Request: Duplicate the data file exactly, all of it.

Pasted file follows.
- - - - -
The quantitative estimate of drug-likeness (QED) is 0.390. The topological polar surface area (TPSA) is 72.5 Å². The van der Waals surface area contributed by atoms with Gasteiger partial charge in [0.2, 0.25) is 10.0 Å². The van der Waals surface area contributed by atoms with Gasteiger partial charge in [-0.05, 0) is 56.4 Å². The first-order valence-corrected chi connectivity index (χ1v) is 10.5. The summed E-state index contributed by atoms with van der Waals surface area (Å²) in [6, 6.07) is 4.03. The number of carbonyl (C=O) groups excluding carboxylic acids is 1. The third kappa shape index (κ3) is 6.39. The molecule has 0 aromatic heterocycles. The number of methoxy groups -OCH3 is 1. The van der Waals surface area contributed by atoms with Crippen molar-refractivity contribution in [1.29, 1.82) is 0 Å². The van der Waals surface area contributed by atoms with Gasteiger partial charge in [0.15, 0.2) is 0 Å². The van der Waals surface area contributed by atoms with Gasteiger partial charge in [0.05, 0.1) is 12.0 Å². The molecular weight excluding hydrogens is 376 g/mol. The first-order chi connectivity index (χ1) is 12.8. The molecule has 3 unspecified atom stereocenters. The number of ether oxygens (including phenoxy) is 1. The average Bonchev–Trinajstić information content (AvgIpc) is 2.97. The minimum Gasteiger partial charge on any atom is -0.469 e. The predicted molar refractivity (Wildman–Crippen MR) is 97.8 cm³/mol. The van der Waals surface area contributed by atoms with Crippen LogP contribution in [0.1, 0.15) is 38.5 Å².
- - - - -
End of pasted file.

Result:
The quantitative estimate of drug-likeness (QED) is 0.390. The topological polar surface area (TPSA) is 72.5 Å². The van der Waals surface area contributed by atoms with Gasteiger partial charge in [0.2, 0.25) is 10.0 Å². The van der Waals surface area contributed by atoms with Gasteiger partial charge in [-0.05, 0) is 56.4 Å². The first-order valence-corrected chi connectivity index (χ1v) is 10.5. The summed E-state index contributed by atoms with van der Waals surface area (Å²) in [6, 6.07) is 4.03. The number of carbonyl (C=O) groups excluding carboxylic acids is 1. The third kappa shape index (κ3) is 6.39. The molecule has 0 aromatic heterocycles. The number of methoxy groups -OCH3 is 1. The van der Waals surface area contributed by atoms with Crippen molar-refractivity contribution in [1.29, 1.82) is 0 Å². The van der Waals surface area contributed by atoms with Gasteiger partial charge in [0.15, 0.2) is 0 Å². The van der Waals surface area contributed by atoms with Gasteiger partial charge in [0.05, 0.1) is 12.0 Å². The molecular weight excluding hydrogens is 376 g/mol. The first-order chi connectivity index (χ1) is 12.8. The molecule has 3 unspecified atom stereocenters. The number of ether oxygens (including phenoxy) is 1. The average Bonchev–Trinajstić information content (AvgIpc) is 2.97. The minimum Gasteiger partial charge on any atom is -0.469 e. The predicted molar refractivity (Wildman–Crippen MR) is 97.8 cm³/mol. The van der Waals surface area contributed by atoms with Crippen LogP contribution in [0.1, 0.15) is 38.5 Å².